There is plenty right with football. The thrill of seeing your team reach the FA Cup 6th round, or producing matchwinning finishes two years running against the likes of Manchester City, would be enough on their own to prove the point. Billy Sharp’s t-shirt tribute to his baby son, who died aged just two days, was another example (as was the referee Darren Deadman’s decision to keep card in pocket as Sharp celebrated a goal by lifting his shirt to show the message “That’s for you son”).
And then there are the things that are wrong.
Step forward one Adam El-Abd, the interesting mixture of west and east in the name a result of Anglo-Egyptian parentage.
It takes a lot to make Monsieur Salut feel sorry for the Liverpool and former Newcastle United striker Andy Carroll. It is not his fault he looks a bit of a waste of money at £35m, or indeed that he looks like a bar-room brawler. And nor does a team that wins 6-1, against a side from a division down, especially need sympathy in any case.
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But no fair-minded neutral, in terms of the Liverpool v Brighton FA Cup 5th round game, can have been other than appalled by El-Abd’s attempt to apply the rules of wrestling to the task of dealing with Carroll’s strength and aerial potential. Actually, the wrapped arms and flailing were so theatrical that it was also possible to be amused and appalled at the same time.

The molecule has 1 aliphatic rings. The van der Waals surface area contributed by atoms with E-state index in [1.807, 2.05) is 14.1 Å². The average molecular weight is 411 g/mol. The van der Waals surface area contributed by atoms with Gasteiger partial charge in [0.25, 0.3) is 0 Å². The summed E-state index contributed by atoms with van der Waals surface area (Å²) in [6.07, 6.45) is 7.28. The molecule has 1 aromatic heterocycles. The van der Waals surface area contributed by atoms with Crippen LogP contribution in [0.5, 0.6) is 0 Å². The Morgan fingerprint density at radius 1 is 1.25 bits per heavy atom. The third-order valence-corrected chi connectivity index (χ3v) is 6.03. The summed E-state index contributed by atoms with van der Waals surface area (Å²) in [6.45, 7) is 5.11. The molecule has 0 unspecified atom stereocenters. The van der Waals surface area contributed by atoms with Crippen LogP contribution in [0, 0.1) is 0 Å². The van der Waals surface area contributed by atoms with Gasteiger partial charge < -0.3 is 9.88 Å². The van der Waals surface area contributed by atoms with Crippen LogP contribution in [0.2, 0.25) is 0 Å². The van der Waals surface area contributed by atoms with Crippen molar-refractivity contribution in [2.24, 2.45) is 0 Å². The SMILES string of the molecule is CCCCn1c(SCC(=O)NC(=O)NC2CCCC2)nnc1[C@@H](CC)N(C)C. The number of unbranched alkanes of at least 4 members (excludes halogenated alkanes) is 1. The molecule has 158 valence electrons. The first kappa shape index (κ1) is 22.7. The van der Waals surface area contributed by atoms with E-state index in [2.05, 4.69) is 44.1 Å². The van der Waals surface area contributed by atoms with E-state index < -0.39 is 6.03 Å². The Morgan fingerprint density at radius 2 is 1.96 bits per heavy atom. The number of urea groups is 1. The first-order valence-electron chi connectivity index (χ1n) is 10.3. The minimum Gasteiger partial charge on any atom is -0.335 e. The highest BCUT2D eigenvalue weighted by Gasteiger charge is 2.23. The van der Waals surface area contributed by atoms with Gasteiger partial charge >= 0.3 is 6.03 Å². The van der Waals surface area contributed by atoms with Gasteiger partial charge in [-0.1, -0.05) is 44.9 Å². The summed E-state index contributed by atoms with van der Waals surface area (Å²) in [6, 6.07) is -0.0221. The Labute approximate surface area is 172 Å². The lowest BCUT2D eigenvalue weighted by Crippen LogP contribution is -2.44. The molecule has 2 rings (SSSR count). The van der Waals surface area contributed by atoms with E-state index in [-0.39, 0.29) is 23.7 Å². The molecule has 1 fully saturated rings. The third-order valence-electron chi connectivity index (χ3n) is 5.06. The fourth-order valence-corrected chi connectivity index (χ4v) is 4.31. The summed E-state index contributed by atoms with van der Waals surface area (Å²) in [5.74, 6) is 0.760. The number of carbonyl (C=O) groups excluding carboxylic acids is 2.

Every time there was a corner or set piece leading to a cross into the Brighton box, at least during the 70 minutes our pantomime villain was on the field, El-Abd was clearly visible in his efforts to hold Carroll down or back or, in one particularly bizarre incident near the end of the first half, back down after both had ended up on the ground and Carroll was first to scramble to his feet.
It was fitting on that occasion, and another earlier in the same half, that El-Abd was so busy mauling Carroll that he was unavailable to help defend in a more conventional manner, leading to the first two Liverpool goals.
If you missed the match, you may by now be wondering whether there was a referee on the field.
There was indeed. But it was Andre Marriner. And the man who once saw a red card assault in a Michael Turner challenge that even his (Andre’s) mum thought innocuous found nothing untoward in the serial offending perpetrated before his eyes. Maybe he thought he was refereeing a Toulon rugby match involving El-Abd’s brother Joe.
But on a serious level, Marriner either failed to see or declined to act on blatant, indefensible fouling that ought to have brought at least three penalties for Suarez to miss in the first half alone. And when you consider the cards he and his colleagues wave about for what used to be considered robust but fair tackles for the ball, it is simply lamentable that such tackles on the man go unpunished.